1. Spanish Government denies that Catalonia has a right to decide. Could International law overrule that bar?
Yes. I have always been of the opinion that international law, and more specifically the the International Covenants on Human Rights to which Spain is a party, guarantees the right of peoples to self-determination, including the right to freetly decide of its political status. This right is universal in nature as it is granted to « all peoples », including the people of Catalonia. Furthermore, the establishment of a sovereign and independent State is an accepted mode of implementing the right of self-determination.
2. Some unionists use recent Canadian legislation to insist that the Quebec case “proves” that self-determination is out of the question. Is that fair?
That is not only unfair, it is incorrect. After the second independence referendum held in Québec in1995 which took place, like the first 1980 independence, referendum, without any objection on the part of Canada, the Supreme Court acknowledged in its 1998 Reference re Secession of Quebec, the “ right of Quebec to pursue secession ”. The Parliament of Canada confirmed such right of Québec to “ cease to be part of Canada” in a Clarity Act adopted in 2000.
3. Others say that only colonized countries have the right to make a new State of their own…
Although some States, including Spain, continue to claim that the right of self-determination—and notably the right to establish a sovereign and independent State – belongs only to colonial or oppressed peoples, the views expressed by the International Court of Justice in its 2010 advisory opinion on the Accordance with International Law of the Unilateral Declaration of Independence in Respect of Kosovo, have contributed to restoring the original scope of the right of self-determination. This rights includes, for « all » peoples, the right to establish a sovereign and independent state enshrined in the Charter of the United Nations as interpreted by the Declaration on Friendly Relations and in the International Covenants on Human Rights to which Spain is bound, and which it must, in accordance with article 26 of the Vienna Convention on the Law of Treaties, perform in good faith.
International practice tends to show that attempts to contain the right to self-determination, including the right to independence, to the colonial sphere and to refuse to non-colonial peoples the benefit of independence has not been successful during the last part of the 20th century and the beginning of the 21st century. The international community witnessed the accession to independence of Eritrea or Eastern Timor, as well as of the republics of the former Soviet Union or Yugoslavia. It also saw the United Kingdom recognize the right of the inhabitants of Northern Ireland and Scotland to decide their own future, and Canada doing the same, as mentioned above, with Québec.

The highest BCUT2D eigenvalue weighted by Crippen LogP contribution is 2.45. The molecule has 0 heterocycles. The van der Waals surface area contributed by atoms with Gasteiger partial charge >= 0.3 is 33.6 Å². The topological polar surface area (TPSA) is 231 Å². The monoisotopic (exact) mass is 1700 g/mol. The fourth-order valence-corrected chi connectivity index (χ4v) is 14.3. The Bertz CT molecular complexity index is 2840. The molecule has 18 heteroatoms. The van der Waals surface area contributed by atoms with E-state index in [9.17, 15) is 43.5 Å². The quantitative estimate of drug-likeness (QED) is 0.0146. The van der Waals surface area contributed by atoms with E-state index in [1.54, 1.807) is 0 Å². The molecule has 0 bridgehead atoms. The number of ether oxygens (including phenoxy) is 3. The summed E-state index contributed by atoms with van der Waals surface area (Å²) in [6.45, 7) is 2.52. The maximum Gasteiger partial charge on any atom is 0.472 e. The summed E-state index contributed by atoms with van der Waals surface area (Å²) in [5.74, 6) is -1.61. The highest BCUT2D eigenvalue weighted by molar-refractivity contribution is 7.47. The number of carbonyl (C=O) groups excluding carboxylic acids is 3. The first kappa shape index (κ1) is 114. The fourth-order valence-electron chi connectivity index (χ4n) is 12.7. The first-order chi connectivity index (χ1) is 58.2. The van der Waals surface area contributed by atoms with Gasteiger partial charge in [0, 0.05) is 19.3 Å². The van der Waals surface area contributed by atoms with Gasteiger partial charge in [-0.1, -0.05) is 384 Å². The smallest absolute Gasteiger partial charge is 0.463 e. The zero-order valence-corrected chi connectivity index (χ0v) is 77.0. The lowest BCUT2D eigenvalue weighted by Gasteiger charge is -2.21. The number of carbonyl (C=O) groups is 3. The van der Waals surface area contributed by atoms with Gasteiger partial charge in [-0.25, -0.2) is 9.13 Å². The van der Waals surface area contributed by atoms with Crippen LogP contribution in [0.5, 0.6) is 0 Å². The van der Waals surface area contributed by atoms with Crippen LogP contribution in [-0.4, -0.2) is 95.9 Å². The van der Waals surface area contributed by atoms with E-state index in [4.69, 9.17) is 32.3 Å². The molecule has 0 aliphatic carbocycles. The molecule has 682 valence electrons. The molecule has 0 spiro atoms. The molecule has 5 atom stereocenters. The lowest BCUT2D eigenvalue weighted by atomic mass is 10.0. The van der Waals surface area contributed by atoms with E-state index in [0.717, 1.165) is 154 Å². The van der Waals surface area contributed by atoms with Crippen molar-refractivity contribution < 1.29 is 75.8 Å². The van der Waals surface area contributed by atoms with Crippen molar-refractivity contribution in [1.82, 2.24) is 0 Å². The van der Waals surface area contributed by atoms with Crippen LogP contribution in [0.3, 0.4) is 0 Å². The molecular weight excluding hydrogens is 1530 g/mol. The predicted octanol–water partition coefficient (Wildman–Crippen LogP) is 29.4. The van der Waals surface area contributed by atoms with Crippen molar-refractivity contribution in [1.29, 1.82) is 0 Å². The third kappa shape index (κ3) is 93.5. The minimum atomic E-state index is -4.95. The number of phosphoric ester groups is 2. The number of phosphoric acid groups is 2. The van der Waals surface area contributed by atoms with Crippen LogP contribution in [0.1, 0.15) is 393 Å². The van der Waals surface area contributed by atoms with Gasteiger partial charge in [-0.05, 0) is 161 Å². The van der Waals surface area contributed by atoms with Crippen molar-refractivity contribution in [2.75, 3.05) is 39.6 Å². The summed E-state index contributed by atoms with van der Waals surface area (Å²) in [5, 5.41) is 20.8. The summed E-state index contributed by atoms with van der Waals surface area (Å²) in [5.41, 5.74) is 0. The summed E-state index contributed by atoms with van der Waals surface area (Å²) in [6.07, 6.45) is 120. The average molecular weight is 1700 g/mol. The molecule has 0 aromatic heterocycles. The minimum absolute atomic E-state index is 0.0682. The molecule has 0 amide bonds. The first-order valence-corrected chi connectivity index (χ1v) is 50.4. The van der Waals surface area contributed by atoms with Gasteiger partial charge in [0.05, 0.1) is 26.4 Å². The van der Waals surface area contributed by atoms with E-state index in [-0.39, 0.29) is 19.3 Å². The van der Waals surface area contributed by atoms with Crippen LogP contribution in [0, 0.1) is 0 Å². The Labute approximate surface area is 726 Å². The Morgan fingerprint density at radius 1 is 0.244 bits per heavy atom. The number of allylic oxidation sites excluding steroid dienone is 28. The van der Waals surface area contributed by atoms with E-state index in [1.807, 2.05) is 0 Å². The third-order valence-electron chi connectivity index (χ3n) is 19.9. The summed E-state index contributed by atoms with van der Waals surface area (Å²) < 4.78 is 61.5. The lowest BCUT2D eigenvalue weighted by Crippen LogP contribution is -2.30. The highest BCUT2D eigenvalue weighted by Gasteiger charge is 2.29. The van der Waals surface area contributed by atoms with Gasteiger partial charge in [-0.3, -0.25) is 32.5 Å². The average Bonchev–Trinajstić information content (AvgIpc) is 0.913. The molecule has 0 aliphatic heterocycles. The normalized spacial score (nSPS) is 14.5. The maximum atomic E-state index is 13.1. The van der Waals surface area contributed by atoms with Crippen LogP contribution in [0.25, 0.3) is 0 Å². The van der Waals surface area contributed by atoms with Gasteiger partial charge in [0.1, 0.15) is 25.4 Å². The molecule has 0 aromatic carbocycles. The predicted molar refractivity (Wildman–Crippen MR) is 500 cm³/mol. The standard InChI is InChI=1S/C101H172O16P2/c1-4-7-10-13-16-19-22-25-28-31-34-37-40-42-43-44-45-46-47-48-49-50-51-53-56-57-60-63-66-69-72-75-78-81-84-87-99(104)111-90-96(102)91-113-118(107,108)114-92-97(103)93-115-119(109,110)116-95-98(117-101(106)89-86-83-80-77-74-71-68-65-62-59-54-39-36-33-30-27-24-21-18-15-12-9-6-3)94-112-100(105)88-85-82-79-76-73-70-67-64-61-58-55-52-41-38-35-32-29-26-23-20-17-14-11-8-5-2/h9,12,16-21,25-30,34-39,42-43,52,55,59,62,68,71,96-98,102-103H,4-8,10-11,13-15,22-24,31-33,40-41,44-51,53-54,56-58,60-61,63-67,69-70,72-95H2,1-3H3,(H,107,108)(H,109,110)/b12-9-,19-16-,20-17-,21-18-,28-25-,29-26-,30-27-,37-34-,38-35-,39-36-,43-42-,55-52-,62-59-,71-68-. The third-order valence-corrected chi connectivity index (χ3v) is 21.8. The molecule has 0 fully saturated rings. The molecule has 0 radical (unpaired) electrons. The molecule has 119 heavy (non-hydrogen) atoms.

4. Those partial to Catalan sovereignty have the loss of statehood in 1714 as a reference point to justify separation. Is that going back too far? Do 300 years of “unity” iron out all pretence to sovereignty?
The exercise the right of self-determination is not conditional upon the existing political status of a people. The fact that Catalonia is a comprised in a State which has experienced 300 years of unity does not preclude the « pretence of sovereignty » and the choice of the people of Catalonia to establish a sovereign and independent State.
5. In Spain, the Socialists offer almost unflinching support to the PP, even when democratic rights are crushed. Why do you think this happens?
I do not know why the Socialists support a position which is inconsistent with article 24 of the Declaration of Principles of the International Socialist of which there are a member. This article reads as follows : « 24. The national struggles for democratic socialism in the years to come will show differences in policy and divergences on legislative provisions. These will reflect different histories and the pluralism of varied societies. Socialists do not claim to possess the blueprint for some final and fixed society which cannot be changed, reformed or further developed. In a movement committed to democratic self-determination there will always be room for creativity since each people and every generation must set its own goals».